Amid apartment boom and growing population, Edmonds School District works to make room for more students

Construction of apartments in the Alderwood shopping center area.

South Snohomish County’s apartment boom and thousands of new residents won’t just change Edmonds, Lynnwood, Mountlake Terrace and unincorporated areas – with more than 8,000 new units under construction or planned – it could put pressure on on the Edmonds School District. County planners estimate that over the next 20 years, Lynnwood will add 25,000 new residents, Edmonds another 14,000 and another 13,000 will move into Mountlake Terrace.

Beverly Elementary (Photo courtesy of Edmonds School District)

But in the next five years alone, this wave of apartments could add more than 1,000 new students to an already jam-packed neighborhood. How will the district handle this growth?

Edmonds Apollo Apartments

Here is the number of apartment units currently under construction or in the approval process:

Lynnwood: 4,087 units*

Unincorporated areas: 1,048

Edmonds: 1,011

Mountlake Terrace: 693

Total: 6,839 units

*Note that Lynnwood has already approved the construction of 6,000 units, which would bring the total to 8,700 units or more

Last month, Lynnwood City Council voted to increase construction in downtown Lynnwood to 6,000 units and dropped any idea of ​​multi-family limits elsewhere in the city. Only two members voted no, citing a serious impact on traffic and schools.

Downtown Lynnwood. (Lynnwood Town Design Rendering)

The school district has a formula for calculating student population growth. This formula adds 0.18 student for each apartment built. With a current total of 6,839 new apartments across the district, this formula works out to:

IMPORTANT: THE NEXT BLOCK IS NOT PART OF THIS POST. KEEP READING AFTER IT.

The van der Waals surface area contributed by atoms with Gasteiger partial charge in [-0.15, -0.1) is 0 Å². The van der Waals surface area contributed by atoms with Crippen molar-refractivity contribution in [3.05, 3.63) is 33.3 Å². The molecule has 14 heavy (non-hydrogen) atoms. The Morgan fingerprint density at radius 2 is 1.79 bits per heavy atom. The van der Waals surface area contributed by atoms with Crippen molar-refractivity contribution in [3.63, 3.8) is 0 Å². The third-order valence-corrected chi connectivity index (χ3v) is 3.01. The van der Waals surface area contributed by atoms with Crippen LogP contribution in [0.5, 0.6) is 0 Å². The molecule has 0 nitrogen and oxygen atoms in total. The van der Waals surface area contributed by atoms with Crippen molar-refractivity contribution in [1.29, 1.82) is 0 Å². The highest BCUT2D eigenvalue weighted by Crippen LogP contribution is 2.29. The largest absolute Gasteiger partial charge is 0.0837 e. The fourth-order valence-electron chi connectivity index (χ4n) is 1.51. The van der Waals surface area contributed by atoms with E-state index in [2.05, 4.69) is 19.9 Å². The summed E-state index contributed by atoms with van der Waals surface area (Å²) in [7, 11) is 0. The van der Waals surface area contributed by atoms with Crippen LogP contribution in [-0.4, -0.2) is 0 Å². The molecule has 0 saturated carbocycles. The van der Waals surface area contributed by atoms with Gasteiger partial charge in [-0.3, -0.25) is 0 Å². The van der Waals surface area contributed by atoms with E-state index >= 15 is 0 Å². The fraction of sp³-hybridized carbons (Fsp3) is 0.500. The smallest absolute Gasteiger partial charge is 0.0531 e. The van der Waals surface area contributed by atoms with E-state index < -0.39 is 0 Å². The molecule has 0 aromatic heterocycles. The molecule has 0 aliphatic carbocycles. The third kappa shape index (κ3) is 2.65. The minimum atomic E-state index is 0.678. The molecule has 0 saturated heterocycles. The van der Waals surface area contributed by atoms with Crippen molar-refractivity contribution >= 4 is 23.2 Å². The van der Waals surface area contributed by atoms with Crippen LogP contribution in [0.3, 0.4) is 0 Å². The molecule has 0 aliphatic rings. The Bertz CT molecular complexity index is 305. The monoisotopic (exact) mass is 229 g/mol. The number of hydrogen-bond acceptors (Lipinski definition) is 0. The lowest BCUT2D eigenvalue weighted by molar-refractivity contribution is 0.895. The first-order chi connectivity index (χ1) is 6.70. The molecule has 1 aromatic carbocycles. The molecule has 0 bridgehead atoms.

• 1,232 new students.
  • That could grow to 1,575 students, if Lynnwood builds up to 6,000 units.
  • These figures do not include additional students from new single-family construction or families moving into existing housing.

Edmonds’ last major school building bond was passed in 2014. Two years ago, voters rejected a $600 million bond that would have allowed the district to complete Spruce Elementary School (it opened this fall), replace College Place Middle School, replace Oak Heights and Beverly Elementary Schools, build an additional new elementary school, additional new middle school, and build an innovative new learning center for Scriber Lake High School and other programs. Voters last year passed a smaller tax — not a bond — with enough money to complete the new Spruce Elementary and start a new school in Oak Heights — though construction in Oak Heights won’t begin until in 2025.

College Place Middle School (Photo courtesy of Edmonds School District)

How much space does the Edmonds School District need?